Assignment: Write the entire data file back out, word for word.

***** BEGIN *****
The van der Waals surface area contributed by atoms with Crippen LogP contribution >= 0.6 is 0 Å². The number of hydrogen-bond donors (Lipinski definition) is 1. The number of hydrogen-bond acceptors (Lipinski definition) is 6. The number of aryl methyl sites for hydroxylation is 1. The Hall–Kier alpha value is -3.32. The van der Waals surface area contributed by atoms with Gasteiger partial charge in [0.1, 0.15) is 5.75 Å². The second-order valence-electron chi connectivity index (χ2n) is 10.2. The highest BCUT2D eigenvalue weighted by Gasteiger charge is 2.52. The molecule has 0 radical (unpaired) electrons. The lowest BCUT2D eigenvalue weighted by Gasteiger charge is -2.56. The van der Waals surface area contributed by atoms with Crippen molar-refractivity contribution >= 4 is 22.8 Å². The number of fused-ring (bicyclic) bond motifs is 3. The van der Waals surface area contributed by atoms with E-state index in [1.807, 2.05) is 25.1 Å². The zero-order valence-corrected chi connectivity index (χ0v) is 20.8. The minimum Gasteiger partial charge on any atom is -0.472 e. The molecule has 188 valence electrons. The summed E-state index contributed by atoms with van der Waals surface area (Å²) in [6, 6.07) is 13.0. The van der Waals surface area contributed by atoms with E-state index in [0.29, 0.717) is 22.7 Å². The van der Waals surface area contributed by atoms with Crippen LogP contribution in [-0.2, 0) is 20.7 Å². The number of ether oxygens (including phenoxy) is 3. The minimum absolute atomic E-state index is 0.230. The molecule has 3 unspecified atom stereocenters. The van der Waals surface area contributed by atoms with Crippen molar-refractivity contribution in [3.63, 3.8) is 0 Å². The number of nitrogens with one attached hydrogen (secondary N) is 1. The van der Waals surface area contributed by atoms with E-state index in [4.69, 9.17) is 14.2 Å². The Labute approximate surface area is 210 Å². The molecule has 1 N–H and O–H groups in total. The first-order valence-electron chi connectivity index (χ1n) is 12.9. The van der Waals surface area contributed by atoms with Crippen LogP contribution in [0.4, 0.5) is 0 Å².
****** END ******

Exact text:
The van der Waals surface area contributed by atoms with Crippen LogP contribution >= 0.6 is 0 Å². The number of hydrogen-bond donors (Lipinski definition) is 1. The number of hydrogen-bond acceptors (Lipinski definition) is 6. The number of aryl methyl sites for hydroxylation is 1. The Hall–Kier alpha value is -3.32. The van der Waals surface area contributed by atoms with Gasteiger partial charge in [0.1, 0.15) is 5.75 Å². The second-order valence-electron chi connectivity index (χ2n) is 10.2. The highest BCUT2D eigenvalue weighted by Gasteiger charge is 2.52. The molecule has 0 radical (unpaired) electrons. The lowest BCUT2D eigenvalue weighted by Gasteiger charge is -2.56. The van der Waals surface area contributed by atoms with Crippen molar-refractivity contribution >= 4 is 22.8 Å². The number of fused-ring (bicyclic) bond motifs is 3. The van der Waals surface area contributed by atoms with E-state index in [1.807, 2.05) is 25.1 Å². The zero-order valence-corrected chi connectivity index (χ0v) is 20.8. The minimum Gasteiger partial charge on any atom is -0.472 e. The molecule has 188 valence electrons. The summed E-state index contributed by atoms with van der Waals surface area (Å²) in [6, 6.07) is 13.0. The van der Waals surface area contributed by atoms with E-state index in [0.29, 0.717) is 22.7 Å². The van der Waals surface area contributed by atoms with Crippen LogP contribution in [-0.2, 0) is 20.7 Å². The number of ether oxygens (including phenoxy) is 3. The minimum absolute atomic E-state index is 0.230. The molecule has 3 unspecified atom stereocenters. The van der Waals surface area contributed by atoms with Crippen molar-refractivity contribution in [3.63, 3.8) is 0 Å². The number of nitrogens with one attached hydrogen (secondary N) is 1. The van der Waals surface area contributed by atoms with E-state index in [4.69, 9.17) is 14.2 Å². The Labute approximate surface area is 210 Å². The molecule has 1 N–H and O–H groups in total. The first-order valence-electron chi connectivity index (χ1n) is 12.9. The van der Waals surface area contributed by atoms with Crippen LogP contribution in [0.4, 0.5) is 0 Å².